If you look in the dictionary under “American rock band,” you will see a photo of 3 Doors Down.
The quintessential pop-rockers who have sold millions of albums worldwide — 13 million to be exact — have earned that distinction by consistently producing music with a signature blend of catchy riffs, hard-edged soul and gripping lyrics.
It’s the same formula that resulted in their breakthrough hit “Kryptonite” and that has once again propelled 3DD into the No. 1 chart spot with their first self-titled major-label release, the group’s fourth studio album and what some consider their “most definitive.”
“What it took was for us to take some real time off, go home, and then gather again as the band we know how to be,” says lead singer/songwriter Brad Arnold. “It was so appropriate to self-title the album because, after taking what amounted to almost a year-long break, we were hungry for each other’s company.”
So hungry, the band rented an old farmhouse south of Franklin, Tennessee, where they would not only write songs, but also live together for a while. “The farmhouse was great because it became a wholehearted experience where we just focused on the writing,” adds Arnold. “It was such a close-knit atmosphere, reconnecting us after we had been doing our own thing for a while. It set a cool mood for the entire record, writing out in the country around this fireplace in the basement. Just locking ourselves away and doing it.”
But then it got too cold, so the fivesome headed to Orlando to finish recording 3 Doors Down. The result: radio gems like the CD’s first single, “It’s Not My Time,” the contemplative “Pages” and “Citizen/Soldier,” a tribute to the National Guard that’s been used on recruitment ads.
Hailing from the small town of Escatawpa, Missisissippi, 3 Doors Down formed in 1995 as a trio consisting of vocalist and then-drummer Brad Arnold, guitarist Matt Roberts and bassist Todd Harrell. To beef up their sound, rhythm guitarist (and childhood friend) Chris Henderson came on board just before they landed a recording deal on Universal Republic. Ex-Puddle of Mudd drummer Greg Upchurch joined the lineup in 2005.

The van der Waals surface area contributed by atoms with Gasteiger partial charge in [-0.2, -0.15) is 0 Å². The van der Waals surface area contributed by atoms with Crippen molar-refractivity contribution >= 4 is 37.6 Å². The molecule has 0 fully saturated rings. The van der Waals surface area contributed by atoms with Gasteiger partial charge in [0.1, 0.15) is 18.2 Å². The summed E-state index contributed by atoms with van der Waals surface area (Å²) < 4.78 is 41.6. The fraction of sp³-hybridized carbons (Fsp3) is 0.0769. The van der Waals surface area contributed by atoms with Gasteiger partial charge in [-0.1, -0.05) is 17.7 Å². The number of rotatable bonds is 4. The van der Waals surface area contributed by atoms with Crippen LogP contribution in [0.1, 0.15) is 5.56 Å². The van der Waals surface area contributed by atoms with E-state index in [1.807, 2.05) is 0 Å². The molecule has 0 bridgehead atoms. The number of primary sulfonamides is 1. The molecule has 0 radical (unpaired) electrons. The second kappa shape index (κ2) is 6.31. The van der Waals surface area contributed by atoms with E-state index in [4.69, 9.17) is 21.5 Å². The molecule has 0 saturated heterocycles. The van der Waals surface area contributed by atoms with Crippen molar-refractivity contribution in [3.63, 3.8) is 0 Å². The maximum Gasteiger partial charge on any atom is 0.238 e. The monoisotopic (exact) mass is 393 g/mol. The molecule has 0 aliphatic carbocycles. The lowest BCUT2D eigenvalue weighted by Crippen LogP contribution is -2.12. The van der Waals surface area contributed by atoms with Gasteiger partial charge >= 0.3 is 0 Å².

In 2000, they released their six-times platinum debut, The Better Life, which, in addition to “Kryptonite,” included the mega-hits “Loser,” “Duck and Run” and “Be Like That.” All four songs dominated the Billboard charts for more than a year, earning Arnold the Pop Songwriter of the Year crown at the 50th Annual BMI Pop Awards ceremony.
Their 2002 follow-up, Away From The Sun, sold an impressive four million copies and produced such chart-toppers as “When I’m Gone” and “Here Without You,” BMI’s 2004 Pop Song of the Year.
In between, they issued the live EP Another 700 Miles, returning to the studio with 2005’s Seventeen Days, which, like 3 Doors Down, also debuted at No. 1 on the Billboard 200 chart. Seventeen went platinum in its first week of release on the strength of radio smash “Let Me Go.”
While demanding fans have kept these tireless road warriors on the stage playing more than 200 shows per year, the group’s members still devote time to their homegrown organization, The Better Life Foundation, which has raised more than $2 million for local children’s charities since its inception in 2003, proof that these Mississippi boys have never lost their small-town identity.
With 3 Doors Down already destined to be the group’s masterwork, the quintet also offers proof that hard work and making plain ol’ good music really do pay off.
“This truly is our defining moment as musicians,” drummer Greg Upchurch concludes. “The writing, the recording, the level of collaboration was truly an all-around band effort. This CD is living proof of how good this band can be.”